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Growth Habit and its effect on turf performance

Agrostis stolonifera 

The grasses we use to produce fine turf playing surfaces fall into 2 main categories in relation to the way they grow and spread. These are Bunch Type Grasses and Creeping Grasses. The creeping grasses are split into 2 further groups, namely those that spread by use of rhizomes and those that spread by means on stolons.

Bunch-type turf grasses, spread almost exclusively by tillering. Tillering is when new shoots occur  from the crown of the parent plant. This means that in order for bunch type grasses to produce a tight and uniform turf  on their own they must be seeded at quite a high rate and great care must be taken to ensure that there is no space for weeds or rogue grasses or the turf will quickly become contaminated and lacking in uniformity

This is a particular problem at low seeding rates where isolated plants form small clumps with too much bare space between creating a non-uniform surface. This is a particular characteristic of perennial ryegrass, tall fescue, annual meadow grass and others.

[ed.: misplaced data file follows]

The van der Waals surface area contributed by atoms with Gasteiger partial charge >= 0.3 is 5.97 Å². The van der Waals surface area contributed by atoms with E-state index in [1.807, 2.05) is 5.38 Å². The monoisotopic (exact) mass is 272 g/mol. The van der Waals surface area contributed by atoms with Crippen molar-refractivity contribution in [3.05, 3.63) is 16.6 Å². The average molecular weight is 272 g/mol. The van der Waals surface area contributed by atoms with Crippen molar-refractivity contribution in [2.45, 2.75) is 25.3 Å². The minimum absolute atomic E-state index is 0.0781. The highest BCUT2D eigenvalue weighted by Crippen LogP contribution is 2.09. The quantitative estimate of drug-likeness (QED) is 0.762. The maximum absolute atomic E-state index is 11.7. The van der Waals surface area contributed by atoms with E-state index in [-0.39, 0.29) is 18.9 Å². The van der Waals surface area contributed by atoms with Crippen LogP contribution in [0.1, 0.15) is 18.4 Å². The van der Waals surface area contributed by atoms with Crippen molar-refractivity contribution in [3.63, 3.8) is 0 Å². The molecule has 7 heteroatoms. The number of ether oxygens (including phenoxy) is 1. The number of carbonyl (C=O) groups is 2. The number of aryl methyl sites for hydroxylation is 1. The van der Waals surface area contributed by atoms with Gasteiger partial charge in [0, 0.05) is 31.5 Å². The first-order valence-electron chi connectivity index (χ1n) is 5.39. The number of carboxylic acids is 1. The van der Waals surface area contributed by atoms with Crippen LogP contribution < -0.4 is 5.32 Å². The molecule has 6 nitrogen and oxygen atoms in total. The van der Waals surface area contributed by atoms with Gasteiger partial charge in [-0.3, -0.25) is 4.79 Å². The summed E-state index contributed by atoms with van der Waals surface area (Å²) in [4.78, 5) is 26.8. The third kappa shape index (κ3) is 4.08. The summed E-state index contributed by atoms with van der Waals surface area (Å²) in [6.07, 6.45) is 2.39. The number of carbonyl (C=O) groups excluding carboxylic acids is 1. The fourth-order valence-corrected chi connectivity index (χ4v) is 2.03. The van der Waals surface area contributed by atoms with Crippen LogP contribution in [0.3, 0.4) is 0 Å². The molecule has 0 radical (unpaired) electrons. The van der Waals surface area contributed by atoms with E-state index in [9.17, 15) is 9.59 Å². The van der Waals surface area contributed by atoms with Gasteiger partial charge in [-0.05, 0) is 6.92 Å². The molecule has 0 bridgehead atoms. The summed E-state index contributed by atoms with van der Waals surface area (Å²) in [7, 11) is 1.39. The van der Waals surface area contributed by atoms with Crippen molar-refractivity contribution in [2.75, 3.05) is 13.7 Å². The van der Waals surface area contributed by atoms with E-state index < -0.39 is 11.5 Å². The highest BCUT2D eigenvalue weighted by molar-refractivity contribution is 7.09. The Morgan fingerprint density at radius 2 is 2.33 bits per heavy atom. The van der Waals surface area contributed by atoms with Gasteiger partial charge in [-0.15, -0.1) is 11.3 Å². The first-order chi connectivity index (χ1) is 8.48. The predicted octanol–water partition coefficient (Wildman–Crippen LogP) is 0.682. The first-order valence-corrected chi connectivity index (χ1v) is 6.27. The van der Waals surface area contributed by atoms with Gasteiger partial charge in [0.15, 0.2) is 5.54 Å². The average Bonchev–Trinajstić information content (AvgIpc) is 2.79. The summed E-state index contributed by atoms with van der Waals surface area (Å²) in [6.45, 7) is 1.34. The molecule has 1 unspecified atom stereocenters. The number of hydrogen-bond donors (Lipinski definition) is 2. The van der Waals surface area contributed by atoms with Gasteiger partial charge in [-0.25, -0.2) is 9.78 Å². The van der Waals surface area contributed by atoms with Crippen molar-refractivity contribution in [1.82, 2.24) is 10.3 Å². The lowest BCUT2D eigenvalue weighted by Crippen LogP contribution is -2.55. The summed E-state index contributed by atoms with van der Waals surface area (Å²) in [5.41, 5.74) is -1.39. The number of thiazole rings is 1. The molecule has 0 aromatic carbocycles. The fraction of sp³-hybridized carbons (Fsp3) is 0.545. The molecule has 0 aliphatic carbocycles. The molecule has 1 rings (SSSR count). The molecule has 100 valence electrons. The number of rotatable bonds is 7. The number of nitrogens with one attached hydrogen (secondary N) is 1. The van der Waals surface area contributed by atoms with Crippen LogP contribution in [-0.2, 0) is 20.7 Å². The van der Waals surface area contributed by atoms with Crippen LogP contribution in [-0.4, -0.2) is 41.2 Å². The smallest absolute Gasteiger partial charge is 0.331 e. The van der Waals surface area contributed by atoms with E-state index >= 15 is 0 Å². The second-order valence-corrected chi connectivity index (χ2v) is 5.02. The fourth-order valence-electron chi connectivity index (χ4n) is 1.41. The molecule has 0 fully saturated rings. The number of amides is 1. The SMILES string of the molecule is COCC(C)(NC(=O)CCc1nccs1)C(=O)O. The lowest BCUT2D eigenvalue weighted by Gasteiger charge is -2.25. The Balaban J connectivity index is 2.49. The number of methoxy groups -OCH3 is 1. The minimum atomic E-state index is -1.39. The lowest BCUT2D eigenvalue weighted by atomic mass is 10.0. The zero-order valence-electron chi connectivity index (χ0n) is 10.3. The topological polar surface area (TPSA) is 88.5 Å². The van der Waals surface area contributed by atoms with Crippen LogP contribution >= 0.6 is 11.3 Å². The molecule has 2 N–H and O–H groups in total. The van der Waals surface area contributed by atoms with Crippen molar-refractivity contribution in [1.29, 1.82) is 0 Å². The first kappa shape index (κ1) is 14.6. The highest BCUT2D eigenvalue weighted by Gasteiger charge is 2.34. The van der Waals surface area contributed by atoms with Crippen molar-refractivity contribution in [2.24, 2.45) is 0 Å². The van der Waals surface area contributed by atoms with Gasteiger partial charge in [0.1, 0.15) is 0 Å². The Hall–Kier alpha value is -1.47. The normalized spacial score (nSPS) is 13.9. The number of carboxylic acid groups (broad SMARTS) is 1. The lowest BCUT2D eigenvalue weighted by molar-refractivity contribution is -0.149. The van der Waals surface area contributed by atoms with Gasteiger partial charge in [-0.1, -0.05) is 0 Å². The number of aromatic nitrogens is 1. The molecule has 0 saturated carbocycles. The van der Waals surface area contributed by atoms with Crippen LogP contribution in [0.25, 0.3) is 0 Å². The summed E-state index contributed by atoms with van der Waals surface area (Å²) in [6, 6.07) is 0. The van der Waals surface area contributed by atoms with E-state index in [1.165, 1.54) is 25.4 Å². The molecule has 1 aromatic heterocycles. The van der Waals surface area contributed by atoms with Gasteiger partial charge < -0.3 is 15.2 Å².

Chewings fescue is a bunch type grass that is very commonly used in bowling green mixtures.

The creeping grasses fall into 2 types as mentioned and the first of these we will look at are the rhizomatous grasses or those spreading by means of underground shoots called rhizomes.
Due to the occurrence of rhizome nodes on these shoots at distance from the mother plant, vigorously rhizomatous grasses can form uniform turf with shoots with more or less upright growth which is preferable to procumbent or flat growth in our quest for a consistently paced green. Smooth Stalked Meadowgrass and Creeping Red Fescue are examples of rhizomatous grasses commonly found in finer turf.

The second and possibly most important creeping grass types for fine turf production are the stoloniferous grasses, or those spreading by overground creepers.

The use of creeping bent grass in fine turf is quite common but it brings with it a high level of maintenance as the turf produced from stoloniferous grasses can consist of a lot of flat growth which has to be teased up before mowing in order to achieve a perfectly smooth and uniform surface.

Creeping bentgrass although able to produce a very fine and tight knit sports turf can become increasingly grainy if the mowing height is too high. This grass also produces a lot of thatch which must be controlled though mechanical means even in healthy living greens where there is ample microbial activity.

Photo thanks to Matt Lavin via Compfight

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